German Spitz

GENERAL APPEARANCE : Spitz captivate by the beauty of their coat, made to stand outside the abundant undercoat. Particularly impressive is the strong type of mane around the neck (“ruff”) and the thick tail carried boldly over the back. The fox head with alert eyes and small pointed ears, set close together, give the Spitz its unique feature, a cheeky appearance.
 

Personality:  active, cheerful  and mate.
 

Energy Level : Very Active.  
 

Good with children:  Yes.

 

Good with other dogs:  With supervision.

 

Grooming:  Seasonal.

 

Life Expectancy : 12-16  years old.

Bark level:  Bark when necessary.

  • HISTORICAL SUMMARY  

German Spitz are descended from Stone Age dogs: > (Torfhund) > and later Lake Dweller's (Pfahlbau) Spitz; are the oldest dog breeds in Central Europe. Many other races were created from them. In non-Germanic speaking countries the “Wolfsspitz” are known as Keeshonds and the Dwarf Spitz as Pomerania.

Country of Origin: Germany.

BEHAVIOR AND TEMPERAMENT:  The German Spitz is always attentive, smart and exceptionally devoted to its owner. It is very docile and easy to train. His distrust of strangers and his lack of hunting instinct make him an ideal guard dog for homes and farms. He is neither shy nor aggressive. Indifferent to the weather, robustness and longevity are its most important attributes.

HEAD:

  • CRANIAL REGION:  Medium-sized head; seen from above, it appears wider at the back and narrows, wedge-shaped, to the tip of the nose.

 

Stop: Moderate to marked, never abrupt.

 

  • FACIAL REGION

 

Nose: round, small and pure black in color; dark brown on brown Spitz.  

 

Muzzle: Not too long and harmoniously proportioned to the skull. (In Wolfspitz/Keeshond - Wolf Spitz, Large Spitz and Medium-sized Spitz the ratio between the length of the snout and that of the skull is approximately 2:3; in the Small Spitz and Dwarf Spitz it is approximately 2:4).

 

Lips: They are not exaggerated, well adherent to the jaw and do not form any wrinkles in the corners of the mouth (labial commissures). They are completely black in Spitz of all colors; brown in brown Spitz.

Jaws and  Teeth: The jaws are normally developed and show a complete scissor bite, with 42 teeth, corresponding to the dog's dental formula, i.e. the upper teeth (incisors) close tight to the lower teeth (incisors) and are orthogonally inserted into the jaws. . In miniature and dwarf Spitz (Pomerania), the lack of some premolars is tolerated. Pincer bite is allowed on all varieties of German Spitz. Cheeks: They are delicately rounded, without protruding.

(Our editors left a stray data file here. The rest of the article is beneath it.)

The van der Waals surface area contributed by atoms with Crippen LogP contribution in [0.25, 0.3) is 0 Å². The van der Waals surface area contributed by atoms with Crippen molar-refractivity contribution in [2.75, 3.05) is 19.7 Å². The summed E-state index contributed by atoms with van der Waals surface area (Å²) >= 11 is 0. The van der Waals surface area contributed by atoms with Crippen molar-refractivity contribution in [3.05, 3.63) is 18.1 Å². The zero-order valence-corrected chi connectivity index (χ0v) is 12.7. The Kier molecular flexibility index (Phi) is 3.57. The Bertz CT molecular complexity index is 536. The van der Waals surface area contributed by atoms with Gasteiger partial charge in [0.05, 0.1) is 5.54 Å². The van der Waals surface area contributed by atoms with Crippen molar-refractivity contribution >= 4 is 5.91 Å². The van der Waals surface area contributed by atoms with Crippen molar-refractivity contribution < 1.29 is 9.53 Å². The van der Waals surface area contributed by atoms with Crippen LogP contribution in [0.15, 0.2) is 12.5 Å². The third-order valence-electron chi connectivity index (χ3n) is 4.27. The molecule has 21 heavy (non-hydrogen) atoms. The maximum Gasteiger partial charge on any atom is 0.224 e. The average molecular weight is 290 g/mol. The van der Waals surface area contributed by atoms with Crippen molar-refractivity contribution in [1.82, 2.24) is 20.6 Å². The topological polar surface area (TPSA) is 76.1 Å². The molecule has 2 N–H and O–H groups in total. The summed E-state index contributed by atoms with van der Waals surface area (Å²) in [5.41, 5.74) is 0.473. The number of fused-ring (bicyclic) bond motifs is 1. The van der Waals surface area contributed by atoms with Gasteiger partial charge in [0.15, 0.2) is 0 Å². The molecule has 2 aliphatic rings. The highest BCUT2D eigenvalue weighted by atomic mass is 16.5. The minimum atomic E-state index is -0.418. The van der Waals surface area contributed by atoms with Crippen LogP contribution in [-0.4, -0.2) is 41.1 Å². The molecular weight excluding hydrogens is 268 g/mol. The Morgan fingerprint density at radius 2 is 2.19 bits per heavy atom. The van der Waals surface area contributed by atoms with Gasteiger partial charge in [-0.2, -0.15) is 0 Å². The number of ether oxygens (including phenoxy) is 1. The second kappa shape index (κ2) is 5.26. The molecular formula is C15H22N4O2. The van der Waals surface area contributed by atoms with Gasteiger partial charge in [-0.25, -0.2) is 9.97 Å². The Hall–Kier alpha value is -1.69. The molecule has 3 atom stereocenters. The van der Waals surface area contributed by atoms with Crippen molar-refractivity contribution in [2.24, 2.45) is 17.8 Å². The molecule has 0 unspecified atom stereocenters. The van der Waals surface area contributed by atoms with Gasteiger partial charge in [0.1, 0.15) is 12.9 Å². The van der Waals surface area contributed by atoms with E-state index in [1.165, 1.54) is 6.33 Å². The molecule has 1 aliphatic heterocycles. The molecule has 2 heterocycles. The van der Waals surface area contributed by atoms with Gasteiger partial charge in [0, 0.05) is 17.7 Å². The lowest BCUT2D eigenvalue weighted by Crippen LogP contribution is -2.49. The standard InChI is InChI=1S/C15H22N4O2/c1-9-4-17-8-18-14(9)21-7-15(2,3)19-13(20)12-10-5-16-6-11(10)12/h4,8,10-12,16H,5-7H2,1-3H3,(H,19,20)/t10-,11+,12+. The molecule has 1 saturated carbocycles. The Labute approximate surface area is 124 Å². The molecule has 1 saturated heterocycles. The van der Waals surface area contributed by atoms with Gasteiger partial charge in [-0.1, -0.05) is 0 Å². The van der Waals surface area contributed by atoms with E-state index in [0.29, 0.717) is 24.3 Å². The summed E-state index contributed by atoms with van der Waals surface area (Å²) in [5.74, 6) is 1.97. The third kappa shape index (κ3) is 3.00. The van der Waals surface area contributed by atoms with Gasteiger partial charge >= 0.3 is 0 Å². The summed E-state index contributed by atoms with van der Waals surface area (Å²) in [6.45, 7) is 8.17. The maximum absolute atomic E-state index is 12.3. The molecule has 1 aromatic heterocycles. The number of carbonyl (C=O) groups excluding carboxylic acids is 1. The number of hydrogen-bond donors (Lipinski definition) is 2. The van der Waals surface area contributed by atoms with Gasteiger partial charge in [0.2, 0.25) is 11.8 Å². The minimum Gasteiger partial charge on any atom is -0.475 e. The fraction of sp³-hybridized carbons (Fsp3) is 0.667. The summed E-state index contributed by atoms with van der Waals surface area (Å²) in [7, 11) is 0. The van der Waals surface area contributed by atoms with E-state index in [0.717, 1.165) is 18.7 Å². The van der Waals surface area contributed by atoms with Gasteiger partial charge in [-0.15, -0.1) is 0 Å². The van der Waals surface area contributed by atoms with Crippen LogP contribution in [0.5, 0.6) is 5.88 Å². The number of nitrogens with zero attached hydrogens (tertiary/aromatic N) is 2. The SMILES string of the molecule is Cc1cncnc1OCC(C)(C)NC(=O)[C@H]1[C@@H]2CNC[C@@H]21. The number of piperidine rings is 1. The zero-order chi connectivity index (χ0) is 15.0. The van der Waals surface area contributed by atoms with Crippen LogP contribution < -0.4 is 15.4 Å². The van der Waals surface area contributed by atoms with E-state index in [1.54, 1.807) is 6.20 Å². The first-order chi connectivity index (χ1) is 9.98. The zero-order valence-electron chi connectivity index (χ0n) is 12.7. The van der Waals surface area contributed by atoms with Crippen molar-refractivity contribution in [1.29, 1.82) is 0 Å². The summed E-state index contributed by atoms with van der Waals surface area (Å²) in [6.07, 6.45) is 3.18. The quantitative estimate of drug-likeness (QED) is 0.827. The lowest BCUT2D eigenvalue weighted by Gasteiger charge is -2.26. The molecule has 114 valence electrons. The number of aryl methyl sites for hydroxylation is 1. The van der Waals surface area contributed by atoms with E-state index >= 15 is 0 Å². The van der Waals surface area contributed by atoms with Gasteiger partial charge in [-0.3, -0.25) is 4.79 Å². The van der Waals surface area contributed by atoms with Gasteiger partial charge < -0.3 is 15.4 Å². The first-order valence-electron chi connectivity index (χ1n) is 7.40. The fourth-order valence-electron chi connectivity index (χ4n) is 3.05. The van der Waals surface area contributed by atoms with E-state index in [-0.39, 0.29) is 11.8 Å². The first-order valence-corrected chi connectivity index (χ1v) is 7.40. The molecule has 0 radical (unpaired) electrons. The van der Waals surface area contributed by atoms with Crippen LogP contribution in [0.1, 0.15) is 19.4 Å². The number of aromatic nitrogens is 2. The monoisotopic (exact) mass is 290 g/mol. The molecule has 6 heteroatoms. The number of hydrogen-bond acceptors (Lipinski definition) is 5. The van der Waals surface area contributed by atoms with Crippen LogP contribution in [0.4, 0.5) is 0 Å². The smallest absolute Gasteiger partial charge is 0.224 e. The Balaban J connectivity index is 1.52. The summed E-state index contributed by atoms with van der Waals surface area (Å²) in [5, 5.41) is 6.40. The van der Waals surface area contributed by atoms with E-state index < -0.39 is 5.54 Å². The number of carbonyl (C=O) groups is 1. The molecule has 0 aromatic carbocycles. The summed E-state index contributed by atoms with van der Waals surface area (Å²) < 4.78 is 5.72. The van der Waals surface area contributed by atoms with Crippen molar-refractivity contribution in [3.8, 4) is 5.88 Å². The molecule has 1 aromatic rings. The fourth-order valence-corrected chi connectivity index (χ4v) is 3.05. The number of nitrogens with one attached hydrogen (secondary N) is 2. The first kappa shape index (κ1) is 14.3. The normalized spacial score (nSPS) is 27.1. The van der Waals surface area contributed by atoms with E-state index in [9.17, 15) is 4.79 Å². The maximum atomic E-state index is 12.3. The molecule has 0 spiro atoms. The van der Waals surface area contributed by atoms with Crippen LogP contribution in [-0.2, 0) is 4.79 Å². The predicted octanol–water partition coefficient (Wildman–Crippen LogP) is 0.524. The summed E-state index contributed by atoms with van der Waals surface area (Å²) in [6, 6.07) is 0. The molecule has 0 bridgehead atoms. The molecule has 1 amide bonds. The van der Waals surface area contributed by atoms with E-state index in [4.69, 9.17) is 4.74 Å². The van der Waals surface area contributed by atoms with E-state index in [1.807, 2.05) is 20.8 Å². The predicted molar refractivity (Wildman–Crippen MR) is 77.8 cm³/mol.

Eyes: Medium in size, elongated, slightly slanted and dark. The eyelids are black in all shades of color; dark brown in brown Spitz.

 

Ears: The small ears are set high and relatively close together, triangular and pointed; they are always carried erect, stiff at the tips.

 

NECK: Of medium length, it is broad at the insertion between the shoulders; slightly arched, without dewlap and covered by a thick, profuse coat that forms a large mane.

 

  • TRUNK


Topline: Begins at the tip of the ears, carried erect, and merges in a gentle curve with the back, which is short and straight. The thick, broad tail that partially covers the back rounds out the silhouette.

 

withers and  Back: The high withers descend imperceptibly to the shortest possible back, straight and firm.

 

Loin: Short, broad and strong.

Croup: It is broad and short, without being dropped.  

 

Chest: Deep and well sprung; well-developed forechest.

 

Bottom line: The rib cage reaches as deep as possible; the belly has only a slight tuck-up.

 

TAIL: Set on high and of medium length. It projects upwards and bends forward over the back; straight from the root. It is placed firmly on the back and is covered with a very thick coat. A double curve at the tip of the tail is tolerated.

 

MEMBERS

 

PREVIOUS:  Straight, with a wider front.

 

Shoulders: The scapula is long and well laid back. The shoulder is well muscled and firmly connected to the chest.

 

Arms: The arm is approximately the same length as the scapula; forms a 90° angle with it.